Overall survival (OS) was defined as the time from diagnosis to death or last contact. Survival estimates, life tables, and curves were constructed using the Kaplan-Meier method. The variables age and cytogenetic risk group initially were analyzed in isolation by the use of univariate Cox regression models. Multivariate Cox regression on these variables was then performed via a stepwise modeling process on the basis of the difference between successive models calculated by use of the log likelihood. At this stage of analysis there was a further reduction of the number of patients analyzed as the result of missing cytogenetics (n = 73), dates (n = 13), or because of statistical concerns over their excessive influence on the model (n = 2). Thus a total of 162 patients were included in the multivariate model. Because of the exploratory nature of this analysis, all calculations were considered at the 5% significance level.


Descriptive epidemiology

A total of 349 adults aged 15 years or older were diagnosed with ALL during the study period. Although the number of patients diagnosed each year varied, there was no trend toward either an increase or decrease in the incidence of the disease during the study period (Figure 1). The incidence of ALL varied by age, and a bimodal distribution was observed, with the younger (15-19 years old) and older (≥ 70 years) adults having the greatest incidence (Figure 2). Approximately one-third of the patients were 60 years or older (Table 1).

Figure 1

Number of patients diagnosed in the northern part of England with adult ALL between 1983 and 2001 subdivided by cytogenetic analysis at diagnosis.

Figure 2

Age-specific incidence of adults with ALL in the northern part of England by sex.

Table 1

Demographic, clinical, and cytogenetic features of 349 adults with ALL

Overall there were more male than female subjects (1.2:1 M:F), but this ratio varied significantly with age (P < .03; Table 1; Figure 2). The excess of male patients was confined to younger adults, where the ratio was 1.8:1 M:F. In addition, the excess of male patients was more pronounced among T-ALL patients, where a ratio of 2.2:1 M:F was observed. T-ALL patients were also younger (see next paragraph). Figure 2 shows the age-specific incidence of ALL for male and female patients separately, demonstrating that the change in the sex ratio with increasing age is not simply a function of the increased life expectancy enjoyed by females.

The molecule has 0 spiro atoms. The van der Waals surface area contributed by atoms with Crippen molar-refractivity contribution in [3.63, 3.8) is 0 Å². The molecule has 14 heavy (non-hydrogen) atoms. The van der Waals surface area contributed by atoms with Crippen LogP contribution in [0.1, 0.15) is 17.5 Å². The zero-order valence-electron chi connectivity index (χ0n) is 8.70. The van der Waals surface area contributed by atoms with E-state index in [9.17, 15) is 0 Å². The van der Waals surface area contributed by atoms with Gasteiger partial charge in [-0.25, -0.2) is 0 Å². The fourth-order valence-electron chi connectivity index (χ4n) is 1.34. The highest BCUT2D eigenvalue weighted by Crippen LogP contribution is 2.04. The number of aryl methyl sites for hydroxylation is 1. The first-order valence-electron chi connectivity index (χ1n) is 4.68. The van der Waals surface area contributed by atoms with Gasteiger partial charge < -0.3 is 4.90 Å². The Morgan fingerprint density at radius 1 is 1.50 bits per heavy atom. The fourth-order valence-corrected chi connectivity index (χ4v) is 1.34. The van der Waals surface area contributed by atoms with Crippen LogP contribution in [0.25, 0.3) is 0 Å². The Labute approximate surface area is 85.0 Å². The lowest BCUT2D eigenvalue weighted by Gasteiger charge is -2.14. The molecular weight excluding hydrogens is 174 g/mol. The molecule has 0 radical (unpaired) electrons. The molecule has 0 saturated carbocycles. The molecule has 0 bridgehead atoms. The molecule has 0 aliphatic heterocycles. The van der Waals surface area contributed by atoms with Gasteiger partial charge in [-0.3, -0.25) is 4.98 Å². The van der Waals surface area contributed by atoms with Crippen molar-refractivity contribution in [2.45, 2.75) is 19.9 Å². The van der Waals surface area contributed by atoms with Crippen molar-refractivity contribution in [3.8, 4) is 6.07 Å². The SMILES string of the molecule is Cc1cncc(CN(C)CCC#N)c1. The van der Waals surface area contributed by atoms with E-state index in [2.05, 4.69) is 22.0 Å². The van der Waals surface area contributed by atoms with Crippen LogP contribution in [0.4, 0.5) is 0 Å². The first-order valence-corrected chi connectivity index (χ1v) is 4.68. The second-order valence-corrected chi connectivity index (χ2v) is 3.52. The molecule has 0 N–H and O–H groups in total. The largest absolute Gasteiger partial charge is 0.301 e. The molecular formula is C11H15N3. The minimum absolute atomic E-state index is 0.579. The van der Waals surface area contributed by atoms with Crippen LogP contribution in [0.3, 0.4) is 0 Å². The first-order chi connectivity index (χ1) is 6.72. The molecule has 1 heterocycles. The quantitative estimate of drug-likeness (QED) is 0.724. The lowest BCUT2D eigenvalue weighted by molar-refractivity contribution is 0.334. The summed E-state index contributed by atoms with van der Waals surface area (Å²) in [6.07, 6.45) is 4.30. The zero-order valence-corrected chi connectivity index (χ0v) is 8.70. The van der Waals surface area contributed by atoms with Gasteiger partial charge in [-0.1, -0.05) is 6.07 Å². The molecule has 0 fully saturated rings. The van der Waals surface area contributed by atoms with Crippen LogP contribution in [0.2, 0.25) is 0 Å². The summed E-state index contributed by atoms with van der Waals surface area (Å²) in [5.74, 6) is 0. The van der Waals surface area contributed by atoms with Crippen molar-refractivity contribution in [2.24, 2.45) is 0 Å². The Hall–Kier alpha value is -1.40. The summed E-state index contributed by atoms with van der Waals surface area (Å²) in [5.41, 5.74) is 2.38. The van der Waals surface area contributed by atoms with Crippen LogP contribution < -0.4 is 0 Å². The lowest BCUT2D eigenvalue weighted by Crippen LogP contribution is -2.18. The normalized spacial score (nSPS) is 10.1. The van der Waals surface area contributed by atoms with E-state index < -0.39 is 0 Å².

The majority of patients had a B-lineage ALL (240, 81%), whereas 42 (14%) had T-ALL and 15 (5%) were described as biphenotypic (see “Methods”). However, this distribution differed significantly with age (P < .001; Table 1). Patients with mature-B ALL, which comprised 11% of patients overall, were significantly older, with a median age of 63 years (interquartile range [IQR], 53-71 years) versus 42 years (IQR, 23-66 years; P < .001). In contrast, T-ALL patients were significantly younger, with a median age of 25 years (IQR, 19-42 years) versus 48 years (IQR, 26-69 years; P < .001).

White cell count (WCC) was strongly correlated with immunophenotype. Patients with T-ALL were significantly more likely to have a WCC of greater than 50 × 109/L compared with B-lineage patients: 17 (40%) of 42 versus 47 (19%) of 247 (P = .001). Given that patients with T-ALL were also significantly younger (see previous paragraph), this finding translated into older patients appearing to have a lower WCC (Table 1). However, no such effect was observed if the T-ALL patients were excluded (data not shown).

Diagnostic cytogenetic analysis

Cytogenetic analysis was attempted in 292 (84%) of 349 patients but was significantly more prevalent after 1993: 160 (94%) of 171 versus 132 (74%) of 178 (P < .001; Table 1; Figure 1). This finding was true across all age groups (data not shown). A total of 236 (81%) of 292 had a successful cytogenetic result, and a clonal chromosomal abnormality was detected in 174 (74%) of 236 patients. These rates did not vary during the study period (P > .05) or by age (P > .05). Overall cytogenetics revealed a normal karyotype in 63 (27%) patients, but this finding was more prevalent among T-ALL patients (14/30, 47%) compared with B-lineage patients (38/176, 22%; P = .006). Because T-ALL patients are younger, this explains the greater incidence of normal karyotype in adolescents (15-19 years).